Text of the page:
Land use lessons of the past could help in future
The time-honoured tradition of coppicing could give offer best of both worlds, providing biofuel to cut carbon emissions and a helpful haven for wildlife, say researchers.
An inter-disciplinary team set out to tackle the oft-cited objections that present a hurdle to expansion of biofuel production.
While energy crops used to produce bioethanol still spark hot debate with some questioning their environmental benefits when weighed against the demands they put on land resources, perennial biomass crops have additional benefits.
This is the conclusion of research team from the universities of East Anglia and Exeter, the Game and Wildlife Conservation Trust and the Centre for Ecology and Hydrology, in a study to identify the effects of increasing the amount of land used to grow these new crops.
Their calculations suggest that planting biomass crops to generate electricity does lead to net savings in greenhouse gases, compared with current emissions.
Concerns have previously been raised about the likely effects on farmland biodiversity, water resources and familiar landscapes, as well as the pressures on land used for growing food crops.
But the researchers say that short coppice rotation (SRC) of willow in particular actually had positive effects for butterflies, some invertebrates and most bird species.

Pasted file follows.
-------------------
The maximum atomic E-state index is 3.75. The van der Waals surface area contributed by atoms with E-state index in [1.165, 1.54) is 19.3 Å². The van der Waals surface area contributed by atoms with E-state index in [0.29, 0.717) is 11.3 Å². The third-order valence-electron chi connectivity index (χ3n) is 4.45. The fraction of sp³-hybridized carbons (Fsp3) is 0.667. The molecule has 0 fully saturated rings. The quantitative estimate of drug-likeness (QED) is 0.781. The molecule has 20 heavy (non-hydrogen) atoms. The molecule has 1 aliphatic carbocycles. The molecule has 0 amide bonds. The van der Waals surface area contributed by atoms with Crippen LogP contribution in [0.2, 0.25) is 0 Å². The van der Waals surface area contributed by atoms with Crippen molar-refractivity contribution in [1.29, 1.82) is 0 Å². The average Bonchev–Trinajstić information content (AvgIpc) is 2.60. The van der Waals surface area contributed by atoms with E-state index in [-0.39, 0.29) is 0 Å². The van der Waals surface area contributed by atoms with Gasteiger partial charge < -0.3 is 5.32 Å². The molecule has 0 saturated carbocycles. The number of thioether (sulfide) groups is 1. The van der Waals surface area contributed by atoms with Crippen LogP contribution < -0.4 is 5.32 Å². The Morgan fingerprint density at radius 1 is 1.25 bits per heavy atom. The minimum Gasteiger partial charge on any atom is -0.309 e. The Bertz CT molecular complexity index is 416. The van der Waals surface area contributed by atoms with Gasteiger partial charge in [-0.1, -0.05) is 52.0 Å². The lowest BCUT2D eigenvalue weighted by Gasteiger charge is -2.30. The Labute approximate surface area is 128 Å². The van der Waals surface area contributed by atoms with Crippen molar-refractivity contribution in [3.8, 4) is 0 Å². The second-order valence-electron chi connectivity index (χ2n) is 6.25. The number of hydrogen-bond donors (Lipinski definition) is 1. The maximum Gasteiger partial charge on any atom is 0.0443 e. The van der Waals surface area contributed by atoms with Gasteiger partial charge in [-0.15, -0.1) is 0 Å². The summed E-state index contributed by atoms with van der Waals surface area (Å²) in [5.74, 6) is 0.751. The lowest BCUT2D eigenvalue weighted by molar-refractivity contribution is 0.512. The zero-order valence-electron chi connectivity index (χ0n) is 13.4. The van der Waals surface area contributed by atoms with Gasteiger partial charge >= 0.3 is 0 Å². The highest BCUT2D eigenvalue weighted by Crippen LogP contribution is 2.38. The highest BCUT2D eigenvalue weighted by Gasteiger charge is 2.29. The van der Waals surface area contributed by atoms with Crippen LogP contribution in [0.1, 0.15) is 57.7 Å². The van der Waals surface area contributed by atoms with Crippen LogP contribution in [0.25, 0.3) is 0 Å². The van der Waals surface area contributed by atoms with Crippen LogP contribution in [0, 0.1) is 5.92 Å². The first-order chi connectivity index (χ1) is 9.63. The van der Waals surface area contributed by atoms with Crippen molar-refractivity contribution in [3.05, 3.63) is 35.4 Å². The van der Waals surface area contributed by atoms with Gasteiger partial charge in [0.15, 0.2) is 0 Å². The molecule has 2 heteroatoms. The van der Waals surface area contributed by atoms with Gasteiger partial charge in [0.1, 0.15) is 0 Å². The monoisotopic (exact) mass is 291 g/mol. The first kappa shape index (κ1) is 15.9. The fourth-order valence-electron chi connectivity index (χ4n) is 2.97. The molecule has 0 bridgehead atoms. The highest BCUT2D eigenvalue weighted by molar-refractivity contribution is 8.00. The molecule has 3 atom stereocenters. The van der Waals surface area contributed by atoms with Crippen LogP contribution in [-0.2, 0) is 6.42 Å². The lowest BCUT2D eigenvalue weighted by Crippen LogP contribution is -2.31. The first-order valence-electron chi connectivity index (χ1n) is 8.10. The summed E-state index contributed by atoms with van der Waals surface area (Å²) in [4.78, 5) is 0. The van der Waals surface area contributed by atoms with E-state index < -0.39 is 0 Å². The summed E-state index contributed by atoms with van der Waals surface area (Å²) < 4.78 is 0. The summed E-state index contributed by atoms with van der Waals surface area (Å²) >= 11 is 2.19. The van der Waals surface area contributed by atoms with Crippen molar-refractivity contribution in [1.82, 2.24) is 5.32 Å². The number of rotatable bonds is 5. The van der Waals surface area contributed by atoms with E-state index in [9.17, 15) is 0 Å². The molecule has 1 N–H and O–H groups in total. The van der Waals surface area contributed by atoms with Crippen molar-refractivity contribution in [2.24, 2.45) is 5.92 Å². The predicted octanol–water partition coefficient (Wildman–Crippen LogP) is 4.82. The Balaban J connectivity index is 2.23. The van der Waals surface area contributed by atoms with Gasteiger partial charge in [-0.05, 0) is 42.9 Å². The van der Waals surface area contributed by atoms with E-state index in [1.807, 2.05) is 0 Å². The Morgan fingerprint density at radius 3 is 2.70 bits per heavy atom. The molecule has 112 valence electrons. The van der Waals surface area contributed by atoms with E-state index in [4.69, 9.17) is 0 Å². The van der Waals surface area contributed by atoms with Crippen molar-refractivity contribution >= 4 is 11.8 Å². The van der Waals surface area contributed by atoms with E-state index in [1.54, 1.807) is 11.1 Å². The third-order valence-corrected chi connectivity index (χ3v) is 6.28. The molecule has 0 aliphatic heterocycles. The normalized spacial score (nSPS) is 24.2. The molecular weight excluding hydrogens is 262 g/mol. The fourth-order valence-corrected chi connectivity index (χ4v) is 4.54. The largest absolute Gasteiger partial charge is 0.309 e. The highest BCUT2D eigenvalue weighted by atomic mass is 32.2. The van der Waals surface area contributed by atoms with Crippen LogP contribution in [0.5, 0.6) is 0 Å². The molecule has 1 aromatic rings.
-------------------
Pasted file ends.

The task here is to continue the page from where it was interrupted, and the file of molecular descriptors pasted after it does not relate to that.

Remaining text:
Looking at water usage, they found that SRC willow is similar to cereal crops, while miscanthus is more comparable to woodlands.
Dr Angela Karp, who lead the research team, said: “Our results suggest that there is definite potential for growing more of them, without negative effects, although we do find that sensitive plantation design would be beneficial, both for wildlife and for aesthetic impact.
“One of the outcomes from our project is detailed mapping across England, which identifies areas which could be suitable for growing energy crops.
“This shows that we could meet government objectives of growing 350,000 hectares of these for electricity without impacting on food production. However, to meet an additional 750,000 for transport fuels would increase pressure on available land.”
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